Can Ukraine's 'chocolate king' win over the east?

Petro Poroshenko, a chocolate magnate, appears set to be Ukraine's next president. But his success in office will hinge on whether he can get support from the restive east.

Mykola Lazarenko/Pool/Reuters
Ukrainian businessman, politician, and presidential candidate Petro Poroshenko meets with supporters in Uman, Ukraine, today. Mr. Poroshenko remains on track to win Ukraine's presidential election in the first round of voting due on Sunday, according to polls.

Inside the flagship candy store owned by Ukraine’s leading presidential candidate, Petro Poroshenko, the smell of chocolate permeates the air as costumed shop assistants offer to help fill customers’ bags with various flavors of sweets. 

“I’ll go for him at the polls, because he has shown what he can do,” said Kateryna Ponomerenko, a retiree who was shopping for miniature chocolates for a gift. “I think we can trust him, even though he’s part of the rich elite.”

According to the latest polls, Ukraine’s "chocolate king," Mr. Poroshenko, has a solid lead in what could be the country’s most important election since the breakup of the Soviet Union. But if he wins, his biggest challenge still lies ahead: winning the hearts and minds of Ukrainians in the country's eastern regions.

The interim government is struggling with pro-Russia rebels in the east who have declared themselves independent and seeking annexation by Russia. And while the rebels are a minority there, many in the east remain skeptical of the interim government in Kiev and a Western-leaning agenda that they fear could destroy their Russia-oriented way of life. 

“If Poroshenko wins big in the first round, people will be hoping he can push things forward,” said Andrew Wilson, a Ukraine expert and senior policy fellow at the European Council on Foreign Relations. “But the strength of his mandate will be dependent on what happens in the east.”

Business leader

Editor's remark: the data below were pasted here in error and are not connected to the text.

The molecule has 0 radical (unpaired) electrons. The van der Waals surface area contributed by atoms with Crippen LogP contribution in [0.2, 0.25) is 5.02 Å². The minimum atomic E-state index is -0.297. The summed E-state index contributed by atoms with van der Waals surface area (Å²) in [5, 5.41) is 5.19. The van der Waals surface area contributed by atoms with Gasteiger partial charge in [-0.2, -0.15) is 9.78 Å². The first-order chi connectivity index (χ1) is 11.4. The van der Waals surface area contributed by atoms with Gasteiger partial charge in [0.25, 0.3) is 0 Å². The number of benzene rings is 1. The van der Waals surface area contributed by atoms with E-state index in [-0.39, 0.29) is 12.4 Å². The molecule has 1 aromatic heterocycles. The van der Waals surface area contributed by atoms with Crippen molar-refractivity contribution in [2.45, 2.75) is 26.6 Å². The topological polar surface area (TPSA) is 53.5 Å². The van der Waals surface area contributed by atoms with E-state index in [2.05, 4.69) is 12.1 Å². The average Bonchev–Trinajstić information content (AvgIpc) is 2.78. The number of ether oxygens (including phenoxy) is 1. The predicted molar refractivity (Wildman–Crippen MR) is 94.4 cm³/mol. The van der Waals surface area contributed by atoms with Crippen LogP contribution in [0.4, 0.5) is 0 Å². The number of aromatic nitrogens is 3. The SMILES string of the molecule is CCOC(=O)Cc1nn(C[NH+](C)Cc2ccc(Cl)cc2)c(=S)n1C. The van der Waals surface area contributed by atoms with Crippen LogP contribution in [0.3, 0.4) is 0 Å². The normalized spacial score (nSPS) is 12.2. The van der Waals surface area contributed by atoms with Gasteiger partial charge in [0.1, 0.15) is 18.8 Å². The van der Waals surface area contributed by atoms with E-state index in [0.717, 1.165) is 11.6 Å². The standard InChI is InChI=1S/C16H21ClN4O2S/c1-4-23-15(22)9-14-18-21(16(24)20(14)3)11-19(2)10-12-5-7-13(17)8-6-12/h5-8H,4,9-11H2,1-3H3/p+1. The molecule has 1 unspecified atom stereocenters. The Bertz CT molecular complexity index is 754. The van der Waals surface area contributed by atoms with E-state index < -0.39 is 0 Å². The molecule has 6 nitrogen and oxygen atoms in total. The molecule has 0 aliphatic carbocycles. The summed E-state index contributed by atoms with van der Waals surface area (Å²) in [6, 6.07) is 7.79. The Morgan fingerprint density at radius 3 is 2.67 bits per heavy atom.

With just days to go before the May 25 election, Poroshenko is leading with 34 percent in a poll conducted by the Kiev International Institute of Sociology from April 29 to May 11. His main competitor is Yulia Tymoshenko, the firebrand of the Orange Revolution, who trails far behind at 6 percent. The race is not yet over: 25 percent of voters remain undecided, and if Poroshenko is unable to secure an outright majority, a runoff will be held. But so far, no rival candidate has come close to Poroshenko's popularity.

That support stems in part from hopes that Poroshenko can translate his ability at managing one of the world’s leading candy companies into management of Ukraine, which is teetering on the brink of economic collapse.

Poroshenko, who was born near the southern port city of Odessa and grew up in the central region of Vinnitsa, started his business empire with a cocoa bean import company, before buying up several struggling Soviet-era candy factories in 1996. Analysts now estimate that the company, Roshen, does about $1 billion in sales, while its owner is listed on the Forbes list with a net worth of $1 billion.

In addition to the flagship store on Kiev's center, Roshen has factories in Kiev, Vinnitsa, and Kremenchug in central Ukraine, and in the eastern city of Mariupol. It also has factories in Lithuania and Lipetsk, Russia. Poroshenko also owns car dealerships, shipyards, and one of Ukraine’s most popular television stations, Channel 5. The channel was one of the only stations to provide full coverage during Euromaidan protests.